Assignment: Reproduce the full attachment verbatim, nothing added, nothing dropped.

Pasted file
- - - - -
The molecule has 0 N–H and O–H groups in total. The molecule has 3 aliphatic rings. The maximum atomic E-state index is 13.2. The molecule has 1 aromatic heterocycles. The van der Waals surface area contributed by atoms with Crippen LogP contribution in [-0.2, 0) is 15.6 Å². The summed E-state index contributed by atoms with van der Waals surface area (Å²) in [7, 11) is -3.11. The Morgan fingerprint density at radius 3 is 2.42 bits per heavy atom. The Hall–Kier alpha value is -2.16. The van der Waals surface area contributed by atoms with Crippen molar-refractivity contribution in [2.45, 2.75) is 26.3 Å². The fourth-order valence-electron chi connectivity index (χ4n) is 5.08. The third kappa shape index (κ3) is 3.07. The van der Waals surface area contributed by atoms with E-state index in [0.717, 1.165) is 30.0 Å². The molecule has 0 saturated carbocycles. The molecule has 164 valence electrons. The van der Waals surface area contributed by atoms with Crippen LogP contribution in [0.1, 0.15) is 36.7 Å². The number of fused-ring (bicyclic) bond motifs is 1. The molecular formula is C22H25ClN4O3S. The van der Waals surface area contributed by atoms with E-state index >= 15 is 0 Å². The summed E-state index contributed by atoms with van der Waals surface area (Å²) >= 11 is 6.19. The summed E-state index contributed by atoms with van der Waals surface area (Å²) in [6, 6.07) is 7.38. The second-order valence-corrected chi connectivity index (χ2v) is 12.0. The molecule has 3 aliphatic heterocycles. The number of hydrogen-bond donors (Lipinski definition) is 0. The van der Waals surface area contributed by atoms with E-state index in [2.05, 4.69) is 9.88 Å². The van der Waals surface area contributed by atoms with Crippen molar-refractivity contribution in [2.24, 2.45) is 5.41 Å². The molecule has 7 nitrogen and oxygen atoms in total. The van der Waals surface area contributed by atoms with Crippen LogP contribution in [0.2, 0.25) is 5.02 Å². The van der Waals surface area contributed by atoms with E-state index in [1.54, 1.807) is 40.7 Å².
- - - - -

The molecule has 0 N–H and O–H groups in total. The molecule has 3 aliphatic rings. The maximum atomic E-state index is 13.2. The molecule has 1 aromatic heterocycles. The van der Waals surface area contributed by atoms with Crippen LogP contribution in [-0.2, 0) is 15.6 Å². The summed E-state index contributed by atoms with van der Waals surface area (Å²) in [7, 11) is -3.11. The Morgan fingerprint density at radius 3 is 2.42 bits per heavy atom. The Hall–Kier alpha value is -2.16. The van der Waals surface area contributed by atoms with Crippen molar-refractivity contribution in [2.45, 2.75) is 26.3 Å². The fourth-order valence-electron chi connectivity index (χ4n) is 5.08. The third kappa shape index (κ3) is 3.07. The van der Waals surface area contributed by atoms with E-state index in [0.717, 1.165) is 30.0 Å². The molecule has 0 saturated carbocycles. The molecule has 164 valence electrons. The van der Waals surface area contributed by atoms with Crippen LogP contribution in [0.1, 0.15) is 36.7 Å². The number of fused-ring (bicyclic) bond motifs is 1. The molecular formula is C22H25ClN4O3S. The van der Waals surface area contributed by atoms with E-state index >= 15 is 0 Å². The summed E-state index contributed by atoms with van der Waals surface area (Å²) >= 11 is 6.19. The summed E-state index contributed by atoms with van der Waals surface area (Å²) in [6, 6.07) is 7.38. The second-order valence-corrected chi connectivity index (χ2v) is 12.0. The molecule has 3 aliphatic heterocycles. The number of hydrogen-bond donors (Lipinski definition) is 0. The van der Waals surface area contributed by atoms with E-state index in [2.05, 4.69) is 9.88 Å². The van der Waals surface area contributed by atoms with Crippen molar-refractivity contribution in [2.24, 2.45) is 5.41 Å². The molecule has 7 nitrogen and oxygen atoms in total. The van der Waals surface area contributed by atoms with Crippen LogP contribution in [0.2, 0.25) is 5.02 Å². The van der Waals surface area contributed by atoms with E-state index in [1.54, 1.807) is 40.7 Å².